The Wednesday plea by Tapan Mishra, the UN's resident coordinator in the Democratic People's Republic of Korea (DPRK), was not the first made on behalf of undernourished people in the small, mountainous socialist country wedged between Russia, China and South Korea. Mishra noted that an estimated 11 million people, or 43 percent of the country's population, do not receive proper daily nutrition, and he made a desperate plea for additional aid.
While the number of undernourished people in DPRK has declined in recent years, a series of natural disasters has set the country back by 1.4 million tons in expected harvests this year, and now the UN mission needs roughly $120 million "to urgently provide life-saving aid to 3.8 million people," UN spokesperson Stephane Dujarric told reporters Wednesday.
"There is a food gap of about 1.4 million tons expected for 2019, and that's crops including rice, wheat, potato and soybeans," Dujarric said, citing figures provided by Pyongyang.
A letter to the UN delivered by North Korean diplomats late last month supplied that number, noting that if "international organizations" don't "urgently respond to addressing the food situation," they'll be forced to cut individual food rations from 550 grams to 300 grams per day, Sputnik reported.
Another UN report last month, by the Food and Agriculture Organization, came to similar conclusions, stating that "chronic food insecurity and malnutrition" had been exacerbated thanks to "not only natural disasters, but also shortages of arable land, lack of access to modern agricultural equipment and fertilizers."
Some of the problems mentioned in Mishra's report included a severe heat wave in provinces considered to be the country's "food basket" and the extensive damage caused by Typhoon Soulik, a powerful hurricane that struck the country in August, killing 83 people and displacing 65,000, according to NK News.
Mishra said humanitarian operations by the UN form a "critical lifeline for millions of people," with a priority on women, children, the elderly and people with disabilities, noting that 90 percent of nutrition assistance and 92 percent of medical assistance goes to children under five and to women.
Dujarric noted last month that in 2018 the UN only received one quarter of $111 million it requested for aid programs in DPRK. Because of this shortage, 1.4 million people didn't get food assistance, 800,000 people couldn't get essential health services provided by the mission, and an estimated 190,000 kindergarteners and 85,000 acutely malnourished children didn't get the nutrition support they needed, Wednesday's report shows.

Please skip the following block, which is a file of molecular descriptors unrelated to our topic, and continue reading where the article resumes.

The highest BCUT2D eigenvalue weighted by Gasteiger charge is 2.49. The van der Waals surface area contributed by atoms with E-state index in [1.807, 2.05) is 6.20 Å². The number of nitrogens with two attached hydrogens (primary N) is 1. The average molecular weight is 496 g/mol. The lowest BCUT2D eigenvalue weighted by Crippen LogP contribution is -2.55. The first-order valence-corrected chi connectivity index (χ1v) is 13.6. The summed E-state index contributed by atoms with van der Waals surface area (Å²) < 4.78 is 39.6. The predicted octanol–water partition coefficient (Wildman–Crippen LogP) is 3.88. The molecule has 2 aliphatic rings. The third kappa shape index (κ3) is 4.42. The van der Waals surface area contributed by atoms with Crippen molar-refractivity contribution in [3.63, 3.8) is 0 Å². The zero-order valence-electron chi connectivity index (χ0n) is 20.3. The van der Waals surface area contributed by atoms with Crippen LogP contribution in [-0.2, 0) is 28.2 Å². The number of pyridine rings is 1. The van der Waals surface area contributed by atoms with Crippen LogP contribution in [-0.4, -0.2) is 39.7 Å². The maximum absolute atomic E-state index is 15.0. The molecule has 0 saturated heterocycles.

However, Mishra noted that UN and international nongovernmental organizations (INGOs) still reached 2 million in DPRK with their aid last year, and that since 2012, chronic undernutrition amongst children under five has fallen from 28 percent to 19 percent.
"Although Security Council sanctions clearly exempt humanitarian activities, life-saving programs continue to face serious challenges and delays," Mishra lamented on Wednesday. "While unintended consequences of sanctions persist, these delays have a real and tangible impact on the aid that we are able to provide to people who desperately need it. We must collectively fulfil our commitment under the Sustainable Development Goals to ‘leave no one behind.'"
Among the problems with accessing necessities on its own, Mishra noted the DPRK's banking channel, "used to bring funds into the country to pay day-to-day operational costs, has been suspended since September 2017. Attempts to find a replacement channel have so far been unsuccessful."
The DPRK has faced sanctions from the West essentially since its inception in the late 1940s, when the Korean Workers Party under Kim Il-sung established a socialist government in roughly the northern half of the Korean Peninsula, which had been previously liberated by the Soviet Union from Japanese occupation by the time Tokyo surrendered, ending the Second World War. A US-allied, capitalist government was established in the southern half of the country at the same time.
These harsh restrictions can strangle the country's access to "legal" resources in other ways, too. For example, a paper published last December by the Middlebury Institute of International Studies at Monterey looked at scientific projects in which North Korean scientists had partnered with scholars from other countries, noting that roughly 100 of the 1,300 they examined had "identifiable significance for dual-use technology, weapons of mass destruction (WMD) or other military purposes."
That means that even though DPRK doctors might be studying epidemiology, their work could be subject to weapons sanctions. "When you study infectious diseases, which are a big burden in North Korea, you have to grow bacteria," Harvard Medical School neurosurgeon Kee Park, director of DPRK Programs for the Korean American Medical Association, told NPR at the time. "That's the kind of technology that goes into creating biological weapons."
The problem is that "virtually all technology you can possibly think of is dual use," professor and author Tim Beal told Sputnik.